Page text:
RR: Again, on this whole question the Spanish government has not shown enough political leadership, and then overcompensated by sending in the police the way they did. We need to wait to see what the regional government does. A declaration of unilateral independence – though it won’t meaningless legally – but is politically very serious. What will happen then? Well you can imagine that this is something that’s been discussed and the central government applying article 155 of the constitution which entitles the government to suspend the autonomy of one of the regions if it harms the national interest.
JE: It’s a funny one isn’t it, nobody really knows what to do, there isn’t the history. In the case of the UK there is at least a legal mechanism for the departure from the EU. Catalonia is going into the unknown?
RR: In the UK nobody is questioning the legality of Brexit, but in Catalonia the legal mechanism make independence virtually impossible. What you have seen is an unprecedented polarization of the Catalan public, split pretty much down the middle. The expectations are very high for the 40 or so percent that wants independence, and it’s difficult to see how their expectations are going to be met. But it’s also difficult to see what choice the central government has at this point beyond temporarily suspending the region’s autonomy to restore the constitutional order.
Unfortunately, I think it’s too late to go to the negotiation table. It would look like blackmail for the Catalans to act outside the law, and for the central government to then agree to give them more money. Imagine the signal that sends to the rest of the country and the other regions. On the other hand, I’m not sure that the Catalan government would settle for anything less than full independence at this point. There is no middle ground I can see. There might have been a middle ground a few years ago, when Catalonia made demands for an improved financial settlement, but I fear it is too late for that now.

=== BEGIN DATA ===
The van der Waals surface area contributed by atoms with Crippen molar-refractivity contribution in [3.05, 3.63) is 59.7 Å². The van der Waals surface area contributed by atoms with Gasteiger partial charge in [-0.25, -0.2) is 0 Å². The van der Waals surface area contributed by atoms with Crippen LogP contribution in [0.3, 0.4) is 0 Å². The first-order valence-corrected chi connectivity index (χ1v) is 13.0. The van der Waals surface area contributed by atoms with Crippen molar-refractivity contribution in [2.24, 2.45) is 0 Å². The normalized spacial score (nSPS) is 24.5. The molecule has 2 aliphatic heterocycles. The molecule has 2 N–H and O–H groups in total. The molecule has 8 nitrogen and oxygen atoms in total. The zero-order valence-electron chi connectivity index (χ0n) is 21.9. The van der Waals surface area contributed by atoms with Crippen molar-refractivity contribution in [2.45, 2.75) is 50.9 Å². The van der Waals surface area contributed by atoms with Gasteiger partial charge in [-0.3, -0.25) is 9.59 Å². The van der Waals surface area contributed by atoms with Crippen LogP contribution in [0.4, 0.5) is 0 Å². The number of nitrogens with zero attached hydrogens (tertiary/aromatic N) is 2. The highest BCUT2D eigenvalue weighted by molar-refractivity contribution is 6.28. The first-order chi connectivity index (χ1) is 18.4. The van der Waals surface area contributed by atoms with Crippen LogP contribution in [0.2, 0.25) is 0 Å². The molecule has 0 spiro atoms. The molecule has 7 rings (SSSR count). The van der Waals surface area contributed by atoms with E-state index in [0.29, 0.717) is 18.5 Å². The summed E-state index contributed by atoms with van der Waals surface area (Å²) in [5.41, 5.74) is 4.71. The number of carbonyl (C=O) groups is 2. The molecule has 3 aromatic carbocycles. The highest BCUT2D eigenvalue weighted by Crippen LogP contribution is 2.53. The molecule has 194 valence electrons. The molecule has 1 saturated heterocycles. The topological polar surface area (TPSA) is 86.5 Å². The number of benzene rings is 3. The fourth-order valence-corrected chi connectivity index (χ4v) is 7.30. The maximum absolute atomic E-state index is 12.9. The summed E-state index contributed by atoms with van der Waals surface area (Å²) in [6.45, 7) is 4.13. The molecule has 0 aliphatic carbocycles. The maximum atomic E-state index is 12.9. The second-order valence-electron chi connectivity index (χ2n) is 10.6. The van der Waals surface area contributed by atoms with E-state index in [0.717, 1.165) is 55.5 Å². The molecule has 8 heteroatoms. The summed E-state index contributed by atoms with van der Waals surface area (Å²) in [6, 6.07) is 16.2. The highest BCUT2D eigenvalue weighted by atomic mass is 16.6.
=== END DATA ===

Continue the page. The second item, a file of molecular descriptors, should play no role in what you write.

JE: What should be watching out for now?
RR: Watch whether the Catalan government follow through with a unilateral declaration of independence, and how this is perceived abroad. The images in the press really aren’t going to help the cause of the central government. How public opinion changes abroad may end up mattering. Overall, this is a tragedy. We have a complete disregard for legal process and the rule of law from the Catalan government. We also have a complete failure of political leadership from Madrid. In the end, who is going to lose? All the people of Spain and the people of Catalonia are the victims here. I’m not saying that both sides are equally at fault, but some blame falls on both sides. I can’t see how we can get out of this lose-lose situation.
Roberto Robles is a Senior Associate at the London-based public policy consultancy Global Counsel largely working on UK and Continental politics. He has a BA in International Relations from the University of Sussex, and a MSc in Comparative Politics from University College London. He has previous professional experience in the think tank sector and the EU institutions. He writes here in a personal capacity. He has previously written about Catalan nationalism for the Policy Network think tank here.